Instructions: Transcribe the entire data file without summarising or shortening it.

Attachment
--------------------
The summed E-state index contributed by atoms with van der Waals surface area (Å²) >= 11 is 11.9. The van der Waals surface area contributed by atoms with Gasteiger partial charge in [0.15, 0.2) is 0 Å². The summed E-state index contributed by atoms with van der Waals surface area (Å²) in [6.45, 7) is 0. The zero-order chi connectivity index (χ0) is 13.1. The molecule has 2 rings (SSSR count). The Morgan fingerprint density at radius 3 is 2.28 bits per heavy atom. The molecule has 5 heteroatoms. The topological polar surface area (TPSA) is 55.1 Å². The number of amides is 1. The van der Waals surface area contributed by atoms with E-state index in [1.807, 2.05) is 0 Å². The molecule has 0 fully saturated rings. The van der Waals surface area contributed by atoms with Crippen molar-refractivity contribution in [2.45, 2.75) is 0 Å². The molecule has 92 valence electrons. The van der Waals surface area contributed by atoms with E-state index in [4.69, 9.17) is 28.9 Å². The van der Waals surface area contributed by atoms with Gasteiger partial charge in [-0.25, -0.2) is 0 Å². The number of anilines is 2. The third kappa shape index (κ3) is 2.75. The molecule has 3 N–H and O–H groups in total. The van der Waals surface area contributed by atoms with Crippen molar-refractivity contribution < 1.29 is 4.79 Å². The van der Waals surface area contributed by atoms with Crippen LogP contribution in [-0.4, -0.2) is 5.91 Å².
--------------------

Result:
The summed E-state index contributed by atoms with van der Waals surface area (Å²) >= 11 is 11.9. The van der Waals surface area contributed by atoms with Gasteiger partial charge in [0.15, 0.2) is 0 Å². The summed E-state index contributed by atoms with van der Waals surface area (Å²) in [6.45, 7) is 0. The zero-order chi connectivity index (χ0) is 13.1. The molecule has 2 rings (SSSR count). The Morgan fingerprint density at radius 3 is 2.28 bits per heavy atom. The molecule has 5 heteroatoms. The topological polar surface area (TPSA) is 55.1 Å². The number of amides is 1. The van der Waals surface area contributed by atoms with E-state index in [1.807, 2.05) is 0 Å². The molecule has 0 fully saturated rings. The van der Waals surface area contributed by atoms with Crippen molar-refractivity contribution in [2.45, 2.75) is 0 Å². The molecule has 92 valence electrons. The van der Waals surface area contributed by atoms with E-state index in [4.69, 9.17) is 28.9 Å². The van der Waals surface area contributed by atoms with Gasteiger partial charge in [-0.25, -0.2) is 0 Å². The number of anilines is 2. The third kappa shape index (κ3) is 2.75. The molecule has 3 N–H and O–H groups in total. The van der Waals surface area contributed by atoms with Crippen molar-refractivity contribution < 1.29 is 4.79 Å². The van der Waals surface area contributed by atoms with Crippen LogP contribution in [-0.4, -0.2) is 5.91 Å².